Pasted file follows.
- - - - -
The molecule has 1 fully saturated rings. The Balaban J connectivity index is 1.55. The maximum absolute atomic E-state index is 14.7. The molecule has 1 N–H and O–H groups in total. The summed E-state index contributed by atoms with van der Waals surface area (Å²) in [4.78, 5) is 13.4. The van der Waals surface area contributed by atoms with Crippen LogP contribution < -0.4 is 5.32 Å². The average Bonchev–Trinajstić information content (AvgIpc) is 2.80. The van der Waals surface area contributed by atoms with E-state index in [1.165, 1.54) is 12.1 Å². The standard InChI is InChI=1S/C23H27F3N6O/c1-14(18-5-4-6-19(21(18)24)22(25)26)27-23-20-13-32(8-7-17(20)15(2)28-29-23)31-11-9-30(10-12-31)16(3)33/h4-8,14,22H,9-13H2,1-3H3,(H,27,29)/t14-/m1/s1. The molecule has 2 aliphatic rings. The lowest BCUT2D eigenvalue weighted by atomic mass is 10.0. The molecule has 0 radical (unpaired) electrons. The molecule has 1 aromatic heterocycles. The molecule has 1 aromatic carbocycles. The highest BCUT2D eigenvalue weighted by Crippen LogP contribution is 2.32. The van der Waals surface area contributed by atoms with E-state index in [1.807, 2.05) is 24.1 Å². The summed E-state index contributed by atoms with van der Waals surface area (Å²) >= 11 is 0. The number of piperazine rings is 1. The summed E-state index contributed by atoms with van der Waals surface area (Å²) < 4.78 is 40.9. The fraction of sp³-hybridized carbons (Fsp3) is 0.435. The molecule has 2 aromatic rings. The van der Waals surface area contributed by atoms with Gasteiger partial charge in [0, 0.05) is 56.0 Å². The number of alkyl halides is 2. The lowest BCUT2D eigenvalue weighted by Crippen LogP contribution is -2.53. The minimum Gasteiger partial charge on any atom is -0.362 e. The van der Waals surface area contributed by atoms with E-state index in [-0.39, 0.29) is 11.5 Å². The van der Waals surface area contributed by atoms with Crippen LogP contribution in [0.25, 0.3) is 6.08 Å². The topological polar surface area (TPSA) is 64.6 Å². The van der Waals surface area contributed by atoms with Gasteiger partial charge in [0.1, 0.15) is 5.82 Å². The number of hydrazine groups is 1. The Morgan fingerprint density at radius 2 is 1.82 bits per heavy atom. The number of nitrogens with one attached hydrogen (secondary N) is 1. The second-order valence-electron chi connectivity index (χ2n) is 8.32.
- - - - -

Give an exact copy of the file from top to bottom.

The molecule has 1 fully saturated rings. The Balaban J connectivity index is 1.55. The maximum absolute atomic E-state index is 14.7. The molecule has 1 N–H and O–H groups in total. The summed E-state index contributed by atoms with van der Waals surface area (Å²) in [4.78, 5) is 13.4. The van der Waals surface area contributed by atoms with Crippen LogP contribution < -0.4 is 5.32 Å². The average Bonchev–Trinajstić information content (AvgIpc) is 2.80. The van der Waals surface area contributed by atoms with E-state index in [1.165, 1.54) is 12.1 Å². The standard InChI is InChI=1S/C23H27F3N6O/c1-14(18-5-4-6-19(21(18)24)22(25)26)27-23-20-13-32(8-7-17(20)15(2)28-29-23)31-11-9-30(10-12-31)16(3)33/h4-8,14,22H,9-13H2,1-3H3,(H,27,29)/t14-/m1/s1. The molecule has 2 aliphatic rings. The lowest BCUT2D eigenvalue weighted by atomic mass is 10.0. The molecule has 0 radical (unpaired) electrons. The molecule has 1 aromatic heterocycles. The molecule has 1 aromatic carbocycles. The highest BCUT2D eigenvalue weighted by Crippen LogP contribution is 2.32. The van der Waals surface area contributed by atoms with E-state index in [1.807, 2.05) is 24.1 Å². The summed E-state index contributed by atoms with van der Waals surface area (Å²) >= 11 is 0. The number of piperazine rings is 1. The summed E-state index contributed by atoms with van der Waals surface area (Å²) < 4.78 is 40.9. The fraction of sp³-hybridized carbons (Fsp3) is 0.435. The molecule has 2 aromatic rings. The van der Waals surface area contributed by atoms with Gasteiger partial charge in [0, 0.05) is 56.0 Å². The number of alkyl halides is 2. The lowest BCUT2D eigenvalue weighted by Crippen LogP contribution is -2.53. The minimum Gasteiger partial charge on any atom is -0.362 e. The van der Waals surface area contributed by atoms with E-state index in [-0.39, 0.29) is 11.5 Å². The van der Waals surface area contributed by atoms with Crippen LogP contribution in [0.25, 0.3) is 6.08 Å². The topological polar surface area (TPSA) is 64.6 Å². The van der Waals surface area contributed by atoms with Gasteiger partial charge in [0.1, 0.15) is 5.82 Å². The number of hydrazine groups is 1. The Morgan fingerprint density at radius 2 is 1.82 bits per heavy atom. The number of nitrogens with one attached hydrogen (secondary N) is 1. The second-order valence-electron chi connectivity index (χ2n) is 8.32.